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Analord 10

Fenix Funk

The only EP in the Analord series, Aphex Twin’s extensive return to analog synthesizer programming, to be released under the name “Aphex Twin” as opposed to “AFX” was Analord 10, and it was released before any of the other EPs, which were thereafter released in numerical order. Also, Analord 10 was packaged with a full sized binder with spots for the rest of the Analords. This odd non sequitur is understandable when you listen to Analord 10, as the EP contains arguably the best two songs in the series, the most notable being “Fenix Funk.” The track contains not only the smoothest of James’ funky breakbeats but also some of his most distinctive atmospherics. The rest of the series is downhill from this track, which fuses styles of RDJ’s two most significant discographies, thus making his persona that much more decipherable.

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Drukqs

Vordhosbn

Drukqs was the final frontier for Aphex Twin’s Drill ‘n Bass exploration, and “Vordhosbn” might be the highlight of the album’s more hard hitting half. It moves at a breakneck tempo with mile-a-minute development, hitting on more great new ideas in just under five minutes than most other Drill ‘n Bass artists can manage to pull off in entire albums. It’s got the intense thought provoking rhythms in God only knows what time signature as well as subtle a subtle atmospheric backdrop. Despite the complexity, this also manages to be one of the more exciting and listenable Drill ‘n Bass achievements Aphex Twin has yet put out, and hopefully not the last.

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Analogue Bubblebath

Analogue Bubblebath

The song that gave RDJ’s first massive EP series it’s name, Analogue Bubblebath is almost too humble to be a namesake. It’s whimsical ascending and descending synths accompany soft rhythms to make a finished product that contrasts with the majority of the acid techno in the series. The song more closely resembles the work James would subsequently release on his first album under the Aphex Twin name, Selected Ambient Works 85-92. With that said, “Analogue Bubblebath” foreshadows great things to come while still holding its own as a fun, relaxed cut, and a classic of early IDM.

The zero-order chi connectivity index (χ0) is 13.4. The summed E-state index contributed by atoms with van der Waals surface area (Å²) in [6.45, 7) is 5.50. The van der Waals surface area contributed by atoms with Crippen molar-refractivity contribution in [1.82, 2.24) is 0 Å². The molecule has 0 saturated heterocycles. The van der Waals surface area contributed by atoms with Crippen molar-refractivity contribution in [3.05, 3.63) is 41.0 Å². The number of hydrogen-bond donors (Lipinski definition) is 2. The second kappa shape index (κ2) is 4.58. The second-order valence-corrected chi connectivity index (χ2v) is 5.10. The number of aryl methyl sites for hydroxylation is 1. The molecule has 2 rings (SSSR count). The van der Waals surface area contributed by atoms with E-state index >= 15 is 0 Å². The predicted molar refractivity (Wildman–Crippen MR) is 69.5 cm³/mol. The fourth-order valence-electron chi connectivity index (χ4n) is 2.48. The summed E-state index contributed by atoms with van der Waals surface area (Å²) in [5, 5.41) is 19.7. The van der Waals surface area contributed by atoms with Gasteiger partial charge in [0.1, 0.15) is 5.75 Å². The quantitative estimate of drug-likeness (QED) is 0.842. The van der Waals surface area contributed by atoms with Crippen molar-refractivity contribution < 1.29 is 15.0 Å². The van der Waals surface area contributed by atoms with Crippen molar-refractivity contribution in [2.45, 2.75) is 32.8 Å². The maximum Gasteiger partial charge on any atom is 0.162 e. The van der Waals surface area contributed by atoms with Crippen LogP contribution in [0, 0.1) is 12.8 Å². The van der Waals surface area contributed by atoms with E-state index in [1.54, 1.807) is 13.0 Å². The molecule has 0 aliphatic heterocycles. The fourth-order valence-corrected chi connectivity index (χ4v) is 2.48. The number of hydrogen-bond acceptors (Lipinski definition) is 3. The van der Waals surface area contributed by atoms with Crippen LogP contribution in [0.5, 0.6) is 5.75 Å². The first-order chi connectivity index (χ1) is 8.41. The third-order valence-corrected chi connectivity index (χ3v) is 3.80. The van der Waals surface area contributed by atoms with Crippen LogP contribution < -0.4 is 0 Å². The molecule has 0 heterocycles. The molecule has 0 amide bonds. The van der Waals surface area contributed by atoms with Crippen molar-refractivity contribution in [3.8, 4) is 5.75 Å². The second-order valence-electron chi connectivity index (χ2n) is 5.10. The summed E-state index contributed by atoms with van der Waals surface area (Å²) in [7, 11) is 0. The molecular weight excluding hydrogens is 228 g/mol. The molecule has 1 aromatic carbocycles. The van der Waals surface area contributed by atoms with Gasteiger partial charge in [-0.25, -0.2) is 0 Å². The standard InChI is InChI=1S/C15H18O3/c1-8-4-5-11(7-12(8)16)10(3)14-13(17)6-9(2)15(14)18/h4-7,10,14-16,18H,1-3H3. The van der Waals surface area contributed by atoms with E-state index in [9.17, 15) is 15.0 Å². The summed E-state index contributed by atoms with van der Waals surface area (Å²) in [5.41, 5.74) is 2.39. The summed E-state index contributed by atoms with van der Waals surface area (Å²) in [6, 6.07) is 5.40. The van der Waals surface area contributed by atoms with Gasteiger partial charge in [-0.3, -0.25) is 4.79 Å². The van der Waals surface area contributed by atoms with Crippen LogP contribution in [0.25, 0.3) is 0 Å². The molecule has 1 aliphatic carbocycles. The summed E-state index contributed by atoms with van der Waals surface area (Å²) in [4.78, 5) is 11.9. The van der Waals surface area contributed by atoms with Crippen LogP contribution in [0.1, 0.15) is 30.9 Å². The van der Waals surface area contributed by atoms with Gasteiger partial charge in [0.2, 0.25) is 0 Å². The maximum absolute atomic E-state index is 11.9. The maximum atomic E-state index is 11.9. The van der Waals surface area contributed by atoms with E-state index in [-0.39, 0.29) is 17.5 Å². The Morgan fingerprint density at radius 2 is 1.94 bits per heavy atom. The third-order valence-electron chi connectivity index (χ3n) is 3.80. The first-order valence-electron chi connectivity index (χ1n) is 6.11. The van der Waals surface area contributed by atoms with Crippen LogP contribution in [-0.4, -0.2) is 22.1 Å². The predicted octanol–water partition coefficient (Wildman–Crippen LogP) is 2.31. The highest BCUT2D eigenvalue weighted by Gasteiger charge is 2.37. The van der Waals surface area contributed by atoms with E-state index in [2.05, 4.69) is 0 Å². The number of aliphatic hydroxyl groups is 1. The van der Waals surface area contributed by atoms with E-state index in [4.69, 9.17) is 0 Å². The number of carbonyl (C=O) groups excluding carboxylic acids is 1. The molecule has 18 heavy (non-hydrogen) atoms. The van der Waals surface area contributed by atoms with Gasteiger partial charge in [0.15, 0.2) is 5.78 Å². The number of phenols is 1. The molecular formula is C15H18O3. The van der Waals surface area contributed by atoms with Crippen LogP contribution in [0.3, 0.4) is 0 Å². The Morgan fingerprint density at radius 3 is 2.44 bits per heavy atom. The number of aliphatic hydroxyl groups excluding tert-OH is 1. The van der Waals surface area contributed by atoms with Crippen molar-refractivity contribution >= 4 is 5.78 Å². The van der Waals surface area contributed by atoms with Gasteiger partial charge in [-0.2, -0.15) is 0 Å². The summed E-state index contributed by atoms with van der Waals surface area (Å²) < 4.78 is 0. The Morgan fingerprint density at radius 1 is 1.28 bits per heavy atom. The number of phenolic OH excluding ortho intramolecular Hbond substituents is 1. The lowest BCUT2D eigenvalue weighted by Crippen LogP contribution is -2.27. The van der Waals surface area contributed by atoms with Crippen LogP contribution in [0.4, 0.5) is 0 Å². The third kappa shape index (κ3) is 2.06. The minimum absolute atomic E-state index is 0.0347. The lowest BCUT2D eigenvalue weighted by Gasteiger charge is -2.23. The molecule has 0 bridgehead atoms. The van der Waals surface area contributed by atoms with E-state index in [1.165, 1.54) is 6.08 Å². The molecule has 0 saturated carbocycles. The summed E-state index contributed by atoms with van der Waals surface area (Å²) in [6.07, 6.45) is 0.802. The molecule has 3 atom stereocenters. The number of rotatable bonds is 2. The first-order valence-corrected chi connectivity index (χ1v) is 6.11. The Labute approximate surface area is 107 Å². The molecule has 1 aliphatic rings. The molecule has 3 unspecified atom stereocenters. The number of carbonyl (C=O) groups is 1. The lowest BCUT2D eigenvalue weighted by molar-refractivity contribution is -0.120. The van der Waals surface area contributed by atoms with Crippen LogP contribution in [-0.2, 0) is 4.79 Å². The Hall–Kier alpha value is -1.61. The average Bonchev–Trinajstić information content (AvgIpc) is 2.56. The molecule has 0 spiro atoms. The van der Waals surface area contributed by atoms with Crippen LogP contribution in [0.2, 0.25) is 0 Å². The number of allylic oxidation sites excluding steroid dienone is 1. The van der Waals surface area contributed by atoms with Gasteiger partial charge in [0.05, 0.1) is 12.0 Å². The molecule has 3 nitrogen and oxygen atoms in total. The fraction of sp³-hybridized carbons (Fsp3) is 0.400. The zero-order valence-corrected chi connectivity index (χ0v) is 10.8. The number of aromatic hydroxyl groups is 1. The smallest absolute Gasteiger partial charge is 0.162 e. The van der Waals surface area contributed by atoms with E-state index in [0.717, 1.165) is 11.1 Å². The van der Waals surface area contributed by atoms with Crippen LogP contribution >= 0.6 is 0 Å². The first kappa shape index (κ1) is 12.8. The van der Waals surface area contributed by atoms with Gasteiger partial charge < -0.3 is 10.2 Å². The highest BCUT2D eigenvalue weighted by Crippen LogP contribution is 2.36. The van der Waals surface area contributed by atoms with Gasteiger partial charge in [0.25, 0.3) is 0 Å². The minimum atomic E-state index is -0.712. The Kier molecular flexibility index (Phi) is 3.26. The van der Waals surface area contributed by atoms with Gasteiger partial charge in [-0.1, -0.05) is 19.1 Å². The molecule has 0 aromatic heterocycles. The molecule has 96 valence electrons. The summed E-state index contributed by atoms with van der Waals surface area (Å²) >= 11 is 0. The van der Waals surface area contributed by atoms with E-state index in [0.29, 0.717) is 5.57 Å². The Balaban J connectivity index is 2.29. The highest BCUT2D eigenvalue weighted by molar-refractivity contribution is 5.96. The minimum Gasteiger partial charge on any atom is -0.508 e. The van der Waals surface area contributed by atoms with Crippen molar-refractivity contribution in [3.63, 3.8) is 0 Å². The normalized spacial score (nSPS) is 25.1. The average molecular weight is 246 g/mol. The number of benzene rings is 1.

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On

On

Aphex Twin’s early single “On” bridges two of his styles, the early IDM of ┬áthe Selected Ambient Works albums and the harsher rhythmic noise on …I Care Because You Do. The song and it’s accompanying music video directed by Jarvis Cocker are composed in similar ways, moving at a frenetic pace and progressively adding and subtracting different parts of the composition. The rhythm is too rough for the track to be danceable, and too eventful and funky to be ambient, thus moving away from any of James’ previously explored genres. In this sense it is one of the earliest examples of his avant garde single series, even more fun and stylish than “Digeridoo” and the beginning of his experimental modus operandi which would persist through the rest of his career.

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Selected Ambient Works Vol. 2

Rhubarb

The best justice I can do to explain Rhubarb is that it’s one of the most beautiful things ever recorded. I say this with great conviction. Of course beauty is subjective, but hearing is also believing, and this song is one of the most believable that Aphex Twin has ever composed. It is Richard D. James submitting himself completely to the concept of beauty and contentment through Eno styled ambient music, and the end product even gives Eno a run for his money. Selected Ambient Works Vol. 2 is an album filled with progressive ambient experimentation, but throughout the the album are a few tracks of simple clarity, this being the most poignant on merit of delicate songwriting alone. I can’t think of anything less pretentious that fully does this song justice than saying that it is not only music you can live to but is also music that you can die to.